Recommended Screening Guidelines
There are many different sources of guidelines for breast cancer screening based on interpretations of scientific studies. Overall, the guidance varies by organization, and because there are a number of risk factors associated with breast cancer, primary health care providers tailor recommendations to each patient.
The timelines outlined below are based on recommendations from the U.S. Preventive Services Task Force (USPSTF), and are for women classified as average risk for developing breast cancer. While many organizations have developed evidence-based guidelines for breast cancer screenings, the USPSTF evaluations of preventive services determine whether or not health insurers must cover the service in full. The evaluations are based on what the USPSTF refers to as ‘levels of certainty.’
Levels of certainty are determined by calculating the “substantial net benefit” of the screening. The USPSTF will recommend a screening if the benefits outweigh the harms of the preventive service. If there is evidence that the service has no benefit, or that “the harms outweigh the benefits,” the taskforce recommends against it.
The USPSTF guidelines cover most routine screenings, such as mammograms and preventive exams, outlining specific data-driven recommendations for each method. Mammograms are among the most common screening procedures, but also come with some of the most significant downsides, such as false positives and biopsies. As such, mammogram recommendations are broken down by age in a way that differs from other screening procedures.
Mammogram Screening Guidelines
Women younger than 50: The USPSTF recommends mammograms be an individual choice based on possible benefits and harms of the preventive screening.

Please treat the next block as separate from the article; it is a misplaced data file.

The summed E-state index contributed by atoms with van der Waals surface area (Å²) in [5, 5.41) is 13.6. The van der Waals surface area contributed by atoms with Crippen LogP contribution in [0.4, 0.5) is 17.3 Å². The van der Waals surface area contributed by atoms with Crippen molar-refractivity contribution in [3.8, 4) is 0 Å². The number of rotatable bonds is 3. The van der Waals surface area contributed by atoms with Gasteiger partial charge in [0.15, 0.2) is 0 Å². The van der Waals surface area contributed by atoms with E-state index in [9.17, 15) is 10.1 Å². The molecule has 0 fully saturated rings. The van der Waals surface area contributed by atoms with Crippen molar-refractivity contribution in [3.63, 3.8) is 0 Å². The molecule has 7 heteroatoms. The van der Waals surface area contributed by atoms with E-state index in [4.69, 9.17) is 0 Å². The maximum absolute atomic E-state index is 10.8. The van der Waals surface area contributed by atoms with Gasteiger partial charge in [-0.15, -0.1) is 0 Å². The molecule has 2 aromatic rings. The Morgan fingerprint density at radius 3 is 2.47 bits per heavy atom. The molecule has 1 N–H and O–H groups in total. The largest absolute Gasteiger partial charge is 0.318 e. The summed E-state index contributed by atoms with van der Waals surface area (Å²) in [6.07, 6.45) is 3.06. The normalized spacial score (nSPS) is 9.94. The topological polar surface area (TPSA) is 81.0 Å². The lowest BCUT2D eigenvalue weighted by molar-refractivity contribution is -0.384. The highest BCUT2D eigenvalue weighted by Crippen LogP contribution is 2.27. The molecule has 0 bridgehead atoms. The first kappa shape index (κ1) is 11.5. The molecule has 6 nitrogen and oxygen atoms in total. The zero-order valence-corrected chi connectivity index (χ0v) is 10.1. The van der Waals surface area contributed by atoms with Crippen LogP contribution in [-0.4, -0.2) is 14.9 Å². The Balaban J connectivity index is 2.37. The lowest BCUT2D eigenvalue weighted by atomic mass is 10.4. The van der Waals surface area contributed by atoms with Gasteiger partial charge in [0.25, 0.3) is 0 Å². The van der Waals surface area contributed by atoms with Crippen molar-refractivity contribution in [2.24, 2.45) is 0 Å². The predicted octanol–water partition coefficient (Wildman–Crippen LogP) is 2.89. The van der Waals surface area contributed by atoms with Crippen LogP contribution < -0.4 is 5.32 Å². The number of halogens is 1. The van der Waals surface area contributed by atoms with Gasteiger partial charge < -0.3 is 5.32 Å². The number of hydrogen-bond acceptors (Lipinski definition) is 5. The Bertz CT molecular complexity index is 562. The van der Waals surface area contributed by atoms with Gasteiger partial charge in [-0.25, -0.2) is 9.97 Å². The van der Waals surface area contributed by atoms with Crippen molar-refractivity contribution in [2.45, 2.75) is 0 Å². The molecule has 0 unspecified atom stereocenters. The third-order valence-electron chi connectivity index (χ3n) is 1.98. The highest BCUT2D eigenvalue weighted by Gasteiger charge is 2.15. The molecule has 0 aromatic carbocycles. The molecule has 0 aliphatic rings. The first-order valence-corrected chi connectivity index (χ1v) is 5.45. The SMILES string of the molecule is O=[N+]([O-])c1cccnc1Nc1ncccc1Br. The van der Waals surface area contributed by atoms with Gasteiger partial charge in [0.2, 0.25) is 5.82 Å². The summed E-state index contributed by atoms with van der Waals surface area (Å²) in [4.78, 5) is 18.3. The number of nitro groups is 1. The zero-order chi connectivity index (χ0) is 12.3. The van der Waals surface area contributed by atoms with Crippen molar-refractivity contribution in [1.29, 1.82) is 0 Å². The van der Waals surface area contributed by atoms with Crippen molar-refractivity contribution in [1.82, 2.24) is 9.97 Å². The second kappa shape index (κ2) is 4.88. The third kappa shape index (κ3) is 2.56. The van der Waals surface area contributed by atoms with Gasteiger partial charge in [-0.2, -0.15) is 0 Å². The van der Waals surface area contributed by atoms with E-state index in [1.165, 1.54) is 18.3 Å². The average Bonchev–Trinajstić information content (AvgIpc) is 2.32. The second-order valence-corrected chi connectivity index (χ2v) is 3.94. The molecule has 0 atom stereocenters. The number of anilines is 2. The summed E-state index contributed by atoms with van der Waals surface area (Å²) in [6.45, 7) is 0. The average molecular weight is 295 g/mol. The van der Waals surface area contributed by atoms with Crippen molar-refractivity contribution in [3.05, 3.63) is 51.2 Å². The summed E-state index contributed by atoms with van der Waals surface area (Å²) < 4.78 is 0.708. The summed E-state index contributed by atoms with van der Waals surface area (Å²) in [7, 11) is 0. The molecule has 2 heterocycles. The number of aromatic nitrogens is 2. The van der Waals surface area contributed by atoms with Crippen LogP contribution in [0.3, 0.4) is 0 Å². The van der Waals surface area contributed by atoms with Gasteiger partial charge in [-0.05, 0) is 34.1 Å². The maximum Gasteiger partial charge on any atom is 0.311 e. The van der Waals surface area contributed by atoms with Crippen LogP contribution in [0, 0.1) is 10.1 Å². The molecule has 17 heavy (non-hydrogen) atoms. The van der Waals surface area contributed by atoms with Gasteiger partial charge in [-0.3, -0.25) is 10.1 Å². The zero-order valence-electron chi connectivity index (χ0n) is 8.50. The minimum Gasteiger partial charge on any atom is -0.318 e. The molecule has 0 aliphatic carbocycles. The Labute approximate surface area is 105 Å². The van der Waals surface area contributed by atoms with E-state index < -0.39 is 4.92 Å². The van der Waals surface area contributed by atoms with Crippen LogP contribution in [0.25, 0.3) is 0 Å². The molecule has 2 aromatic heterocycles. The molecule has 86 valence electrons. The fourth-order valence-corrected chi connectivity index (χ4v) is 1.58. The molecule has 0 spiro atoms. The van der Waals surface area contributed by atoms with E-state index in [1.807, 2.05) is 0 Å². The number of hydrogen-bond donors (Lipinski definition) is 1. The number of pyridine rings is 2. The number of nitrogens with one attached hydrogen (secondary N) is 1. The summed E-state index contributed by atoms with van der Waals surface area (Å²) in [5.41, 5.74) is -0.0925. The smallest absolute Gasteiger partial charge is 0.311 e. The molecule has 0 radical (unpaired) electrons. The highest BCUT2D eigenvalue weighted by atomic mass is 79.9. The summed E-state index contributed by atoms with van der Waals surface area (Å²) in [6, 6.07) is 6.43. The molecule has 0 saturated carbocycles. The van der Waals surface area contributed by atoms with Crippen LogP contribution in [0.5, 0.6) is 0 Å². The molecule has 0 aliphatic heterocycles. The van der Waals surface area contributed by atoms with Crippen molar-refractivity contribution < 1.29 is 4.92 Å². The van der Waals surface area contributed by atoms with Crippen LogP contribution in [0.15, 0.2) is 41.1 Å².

Women 40-49: Individual choice for biennial screening, which may reduce the mortality of breast cancer in this age group, but also increases false-positives, biopsies, and treatments.
Women 50-74: Recommended for biennial screening. Age is one of the largest risk factors for breast cancer and women of this age group are often good candidates for treatment, meaning the benefits outweigh the risks.
Women 75 and older: The USPSTF reports that there is insufficient evidence to assess the substantial net benefit of mammograms for this age bracket.
Other Screening Methods
Breast self-exam: The USPSTF does not recommend teaching breast self-examination techniques. While the USPSTF recognizes benefits of breast self-exams, they do not recommend clinicians instruct patients on BSEs. Evidence supports that teaching breast self-exam techniques has been shown to increase anxiety and unnecessary concern around breast changes that are often benign.
Clinical breast exam: The substantial net benefit of clinical breast exams, which can be performed by a primary care provider, is inconclusive. Although indirect evidence may support the benefits of clinical breast examination, the USPSTF notes "no standard approach or reporting standards are in place.”
BRCA or genetic screening: If a woman has a family member with cancer, genetic screening and counseling are recommended. However, the USPSTF recommends against routine counseling and BRCA screening for women without an increased risk for developing breast cancer.
As our understanding of breast cancer and options for screening and treatment evolve, so will the guidelines for preventive screening recommendations. The changes that the USPSTF implemented in 2015 involved recognizing an increased risk of developing breast cancer in correlation with a woman’s breast density, as well as identifying 3-D mammography as a screening procedure. In both cases, the USPSTF concluded that more research is needed before further screening recommendations can be made. Moving forward, we may see additional USPSTF guidelines proposed that account for these.
According to the USPSTF, age 40 is the advised time to talk with a primary health care provider about your risk factors, and all women should begin mammogram screenings at age 50. In the meantime, the USPSTF has recommended that additional studies be conducted on breast cancer preventive screenings and will continue to update their recommendations as new research comes to light and best practices are developed.
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